Hackers stole debit card data from regional banks
Five people were arrested and charged on Monday for participating in a worldwide ATM heist that stole $45 million from two Middle East banks.
The four men and one woman, all in their 20s and residents of the New York City suburb of Yonkers, were accused of being members of a global cybercrime organization that stole Mastercard Inc debit-card information, according to an announcement from Loretta Lynch, the U.S. Attorney for the Eastern District of New York.
Robert Nardoza, a spokesman for Lynch's office, declined to comment on where the organization is based, saying the investigation was ongoing.
The five arrested Monday were "cashers" in the scheme, withdrawing approximately $2.8 million from more than 140 different ATMs in New York City, according to the U.S. Attorney's office.
The hackers stole debit card data from the National Bank of Ras Al-Khaimah in the United Arab Emirates and Bank Muscat in Oman in two attacks in December 2012 and February 2013, according to prosecutors.
They broke into payment processing companies used by the two banks and raised the balances and withdrawal limits on the cards, prosecutors said. Crews in more than 20 countries, such as the cell arrested Monday, then withdrew $5 million between December 21 and December 22 and $40 million between February 19 and February 20.
The defendants arrested Monday, Anthony Diaz, 24, Saul Franjul, 23, Saul Genao, 24, Jaindhi Polanco, 29, and Jose Angeley Valerio, 25, were charged with conspiracy to commit access device fraud. They each face up to 7.5 years in prison and a fine of up to $250,000, according to the announcement.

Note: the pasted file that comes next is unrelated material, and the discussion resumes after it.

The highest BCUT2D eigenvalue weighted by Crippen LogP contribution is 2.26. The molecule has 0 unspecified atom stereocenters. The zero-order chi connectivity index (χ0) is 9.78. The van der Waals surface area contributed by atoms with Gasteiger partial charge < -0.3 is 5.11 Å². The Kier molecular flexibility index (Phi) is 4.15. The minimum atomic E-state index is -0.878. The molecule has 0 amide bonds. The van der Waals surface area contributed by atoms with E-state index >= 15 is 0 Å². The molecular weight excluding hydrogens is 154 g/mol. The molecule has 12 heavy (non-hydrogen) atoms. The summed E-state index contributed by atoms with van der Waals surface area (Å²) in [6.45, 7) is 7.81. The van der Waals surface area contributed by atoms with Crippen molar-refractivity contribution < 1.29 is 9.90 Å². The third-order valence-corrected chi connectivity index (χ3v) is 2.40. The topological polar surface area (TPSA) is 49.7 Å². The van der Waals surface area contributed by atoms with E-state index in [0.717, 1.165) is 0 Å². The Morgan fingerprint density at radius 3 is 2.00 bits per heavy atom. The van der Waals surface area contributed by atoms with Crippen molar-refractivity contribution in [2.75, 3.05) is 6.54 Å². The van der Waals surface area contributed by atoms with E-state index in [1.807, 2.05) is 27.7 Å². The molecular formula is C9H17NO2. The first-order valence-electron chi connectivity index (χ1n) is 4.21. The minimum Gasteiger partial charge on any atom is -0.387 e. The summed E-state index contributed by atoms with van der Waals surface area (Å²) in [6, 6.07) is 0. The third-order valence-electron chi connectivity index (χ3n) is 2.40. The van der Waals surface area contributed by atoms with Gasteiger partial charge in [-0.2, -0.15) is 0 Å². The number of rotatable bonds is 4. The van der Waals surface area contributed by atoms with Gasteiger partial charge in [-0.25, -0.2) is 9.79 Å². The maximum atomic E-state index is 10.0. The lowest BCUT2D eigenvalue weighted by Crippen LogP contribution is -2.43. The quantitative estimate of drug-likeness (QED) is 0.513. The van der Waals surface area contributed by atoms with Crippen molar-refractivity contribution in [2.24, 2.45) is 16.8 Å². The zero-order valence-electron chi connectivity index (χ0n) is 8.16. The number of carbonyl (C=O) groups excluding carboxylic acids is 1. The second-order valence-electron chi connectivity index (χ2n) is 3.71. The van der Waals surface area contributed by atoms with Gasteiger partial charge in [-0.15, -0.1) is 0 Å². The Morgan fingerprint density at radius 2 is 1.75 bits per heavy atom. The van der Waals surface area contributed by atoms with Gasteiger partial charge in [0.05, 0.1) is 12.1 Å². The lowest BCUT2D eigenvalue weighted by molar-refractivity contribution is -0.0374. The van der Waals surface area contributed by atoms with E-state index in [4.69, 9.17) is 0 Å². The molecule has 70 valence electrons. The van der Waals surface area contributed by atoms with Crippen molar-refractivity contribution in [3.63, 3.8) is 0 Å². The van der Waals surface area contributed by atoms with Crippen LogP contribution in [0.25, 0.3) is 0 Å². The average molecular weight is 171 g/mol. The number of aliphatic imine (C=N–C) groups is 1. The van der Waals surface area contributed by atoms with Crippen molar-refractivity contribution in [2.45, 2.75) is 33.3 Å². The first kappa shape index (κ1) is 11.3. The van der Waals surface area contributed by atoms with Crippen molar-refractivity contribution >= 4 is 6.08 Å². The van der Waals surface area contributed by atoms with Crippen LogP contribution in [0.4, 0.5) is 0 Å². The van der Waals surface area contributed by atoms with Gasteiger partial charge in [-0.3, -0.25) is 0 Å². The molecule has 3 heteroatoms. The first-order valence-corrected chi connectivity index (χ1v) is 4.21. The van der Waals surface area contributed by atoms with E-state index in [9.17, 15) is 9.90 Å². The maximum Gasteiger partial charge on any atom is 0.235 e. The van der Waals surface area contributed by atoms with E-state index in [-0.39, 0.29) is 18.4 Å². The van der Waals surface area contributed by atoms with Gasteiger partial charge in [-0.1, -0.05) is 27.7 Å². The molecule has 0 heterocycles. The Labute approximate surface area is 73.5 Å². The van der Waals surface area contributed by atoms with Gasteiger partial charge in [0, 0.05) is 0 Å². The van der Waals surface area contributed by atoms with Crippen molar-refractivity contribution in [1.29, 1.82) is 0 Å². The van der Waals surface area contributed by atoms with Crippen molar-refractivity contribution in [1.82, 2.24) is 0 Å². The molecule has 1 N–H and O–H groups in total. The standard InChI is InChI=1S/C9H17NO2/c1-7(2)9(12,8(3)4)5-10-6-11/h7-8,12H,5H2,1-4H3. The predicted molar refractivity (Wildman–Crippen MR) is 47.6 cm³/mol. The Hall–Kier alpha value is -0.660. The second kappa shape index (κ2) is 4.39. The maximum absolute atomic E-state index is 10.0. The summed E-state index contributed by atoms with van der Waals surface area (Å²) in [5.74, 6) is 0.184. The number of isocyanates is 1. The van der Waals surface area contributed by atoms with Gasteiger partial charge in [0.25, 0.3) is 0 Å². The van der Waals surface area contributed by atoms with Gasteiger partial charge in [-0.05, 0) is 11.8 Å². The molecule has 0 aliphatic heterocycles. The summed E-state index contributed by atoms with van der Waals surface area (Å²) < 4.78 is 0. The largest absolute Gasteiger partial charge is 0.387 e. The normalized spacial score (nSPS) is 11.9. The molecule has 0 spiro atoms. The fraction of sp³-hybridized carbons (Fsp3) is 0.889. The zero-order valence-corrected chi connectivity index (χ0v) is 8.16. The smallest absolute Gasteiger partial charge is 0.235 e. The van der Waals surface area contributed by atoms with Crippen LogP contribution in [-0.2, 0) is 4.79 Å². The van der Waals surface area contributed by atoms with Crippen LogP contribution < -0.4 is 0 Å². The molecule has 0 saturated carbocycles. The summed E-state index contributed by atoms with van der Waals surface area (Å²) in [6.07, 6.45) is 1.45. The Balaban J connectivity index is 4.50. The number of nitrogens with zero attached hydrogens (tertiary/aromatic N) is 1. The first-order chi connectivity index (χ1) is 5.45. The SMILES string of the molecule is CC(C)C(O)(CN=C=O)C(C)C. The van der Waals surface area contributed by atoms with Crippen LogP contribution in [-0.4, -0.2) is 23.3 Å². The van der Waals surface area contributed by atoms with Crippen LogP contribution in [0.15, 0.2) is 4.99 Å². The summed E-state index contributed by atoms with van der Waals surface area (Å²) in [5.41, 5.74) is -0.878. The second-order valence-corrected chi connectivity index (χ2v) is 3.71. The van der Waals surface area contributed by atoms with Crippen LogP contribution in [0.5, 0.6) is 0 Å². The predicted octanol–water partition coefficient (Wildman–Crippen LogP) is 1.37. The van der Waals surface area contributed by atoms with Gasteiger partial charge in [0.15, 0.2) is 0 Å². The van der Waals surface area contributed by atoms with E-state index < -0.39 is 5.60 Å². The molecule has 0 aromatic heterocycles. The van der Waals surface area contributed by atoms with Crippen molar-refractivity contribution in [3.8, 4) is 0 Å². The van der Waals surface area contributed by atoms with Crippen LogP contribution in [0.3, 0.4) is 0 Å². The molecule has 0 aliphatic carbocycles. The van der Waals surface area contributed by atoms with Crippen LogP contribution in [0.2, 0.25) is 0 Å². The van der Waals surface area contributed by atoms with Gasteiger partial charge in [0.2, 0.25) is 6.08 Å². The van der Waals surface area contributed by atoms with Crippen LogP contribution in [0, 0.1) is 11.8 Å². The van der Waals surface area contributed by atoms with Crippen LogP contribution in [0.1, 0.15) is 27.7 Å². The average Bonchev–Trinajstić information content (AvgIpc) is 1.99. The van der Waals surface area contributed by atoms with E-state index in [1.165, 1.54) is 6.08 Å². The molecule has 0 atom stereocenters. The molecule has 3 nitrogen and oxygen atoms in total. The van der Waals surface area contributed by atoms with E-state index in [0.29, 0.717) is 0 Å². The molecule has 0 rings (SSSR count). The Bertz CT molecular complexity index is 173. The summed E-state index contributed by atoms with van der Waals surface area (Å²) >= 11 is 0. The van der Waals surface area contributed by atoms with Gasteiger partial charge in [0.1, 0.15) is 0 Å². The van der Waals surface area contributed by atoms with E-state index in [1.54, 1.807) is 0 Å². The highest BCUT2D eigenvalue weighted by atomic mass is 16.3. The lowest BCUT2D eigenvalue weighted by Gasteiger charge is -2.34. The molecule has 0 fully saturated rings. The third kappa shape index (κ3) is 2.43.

The five were expected to be arraigned Monday afternoon. It could not be immediately determined if they were represented by lawyers.
A sixth defendant, Franklyn Ferriera, is a fugitive, according to the announcement.
Prosecutors said that days after the February attack, Franjul packed approximately $800,000 in cash into luggage that was sent by bus to one of the heist's organizers, Alberto Yusi Lajud-Pena.
Lajud-Pena, also known as "Prime" and "Albertico," was murdered April 27 in the Dominican Republic.
"After exploiting cyber-weaknesses in the financial system to steal millions from ATMs, these defendants were packing bags to the brim with stolen cash, destined for the cybercriminal organizers of these attacks," Lynch said in a statement on Monday.
The arrests came six months after prosecutors in Brooklyn announced charges against eight others in the scheme, including Lajud-Pena. [Id: nL2N0DQ27X]
Four other defendants have pleaded guilty to participating in the scheme, while three have pleaded not guilty, according to Nardoza.
Authorities in Germany arrested two Dutch citizens in February for their involvement in the scheme after they were caught withdrawing money at cash machines in Dusseldorf.